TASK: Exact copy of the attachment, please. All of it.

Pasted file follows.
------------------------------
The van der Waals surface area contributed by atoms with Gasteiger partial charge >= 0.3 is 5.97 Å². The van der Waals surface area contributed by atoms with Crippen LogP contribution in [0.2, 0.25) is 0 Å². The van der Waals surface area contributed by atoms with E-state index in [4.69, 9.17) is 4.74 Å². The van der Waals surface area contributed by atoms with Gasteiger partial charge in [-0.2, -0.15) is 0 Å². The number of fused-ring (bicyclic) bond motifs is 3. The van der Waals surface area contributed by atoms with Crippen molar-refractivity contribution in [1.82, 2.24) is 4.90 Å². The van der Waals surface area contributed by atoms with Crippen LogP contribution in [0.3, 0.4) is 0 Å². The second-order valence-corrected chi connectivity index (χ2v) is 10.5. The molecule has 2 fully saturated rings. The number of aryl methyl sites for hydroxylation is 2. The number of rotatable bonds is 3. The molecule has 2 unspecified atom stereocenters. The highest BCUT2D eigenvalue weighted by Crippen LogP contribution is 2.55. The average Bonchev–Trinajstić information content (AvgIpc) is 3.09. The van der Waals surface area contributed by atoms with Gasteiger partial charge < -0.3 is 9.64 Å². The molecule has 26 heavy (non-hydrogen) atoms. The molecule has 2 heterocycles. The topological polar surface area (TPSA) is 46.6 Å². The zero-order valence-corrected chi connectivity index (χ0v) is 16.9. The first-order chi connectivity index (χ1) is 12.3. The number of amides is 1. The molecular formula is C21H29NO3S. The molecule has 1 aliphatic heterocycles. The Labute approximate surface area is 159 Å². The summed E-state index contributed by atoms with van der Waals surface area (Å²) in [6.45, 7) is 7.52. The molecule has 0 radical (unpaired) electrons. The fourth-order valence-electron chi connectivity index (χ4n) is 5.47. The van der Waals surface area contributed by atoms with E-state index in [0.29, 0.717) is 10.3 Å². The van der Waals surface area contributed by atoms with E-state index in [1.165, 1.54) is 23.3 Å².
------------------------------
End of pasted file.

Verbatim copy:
The van der Waals surface area contributed by atoms with Gasteiger partial charge >= 0.3 is 5.97 Å². The van der Waals surface area contributed by atoms with Crippen LogP contribution in [0.2, 0.25) is 0 Å². The van der Waals surface area contributed by atoms with E-state index in [4.69, 9.17) is 4.74 Å². The van der Waals surface area contributed by atoms with Gasteiger partial charge in [-0.2, -0.15) is 0 Å². The number of fused-ring (bicyclic) bond motifs is 3. The van der Waals surface area contributed by atoms with Crippen molar-refractivity contribution in [1.82, 2.24) is 4.90 Å². The van der Waals surface area contributed by atoms with Crippen LogP contribution in [0.3, 0.4) is 0 Å². The second-order valence-corrected chi connectivity index (χ2v) is 10.5. The molecule has 2 fully saturated rings. The number of aryl methyl sites for hydroxylation is 2. The number of rotatable bonds is 3. The molecule has 2 unspecified atom stereocenters. The highest BCUT2D eigenvalue weighted by Crippen LogP contribution is 2.55. The average Bonchev–Trinajstić information content (AvgIpc) is 3.09. The van der Waals surface area contributed by atoms with Gasteiger partial charge < -0.3 is 9.64 Å². The molecule has 26 heavy (non-hydrogen) atoms. The molecule has 2 heterocycles. The topological polar surface area (TPSA) is 46.6 Å². The zero-order valence-corrected chi connectivity index (χ0v) is 16.9. The first-order chi connectivity index (χ1) is 12.3. The number of amides is 1. The molecular formula is C21H29NO3S. The molecule has 1 aliphatic heterocycles. The Labute approximate surface area is 159 Å². The summed E-state index contributed by atoms with van der Waals surface area (Å²) in [6.45, 7) is 7.52. The molecule has 0 radical (unpaired) electrons. The fourth-order valence-electron chi connectivity index (χ4n) is 5.47. The van der Waals surface area contributed by atoms with E-state index in [0.29, 0.717) is 10.3 Å². The van der Waals surface area contributed by atoms with E-state index in [1.165, 1.54) is 23.3 Å².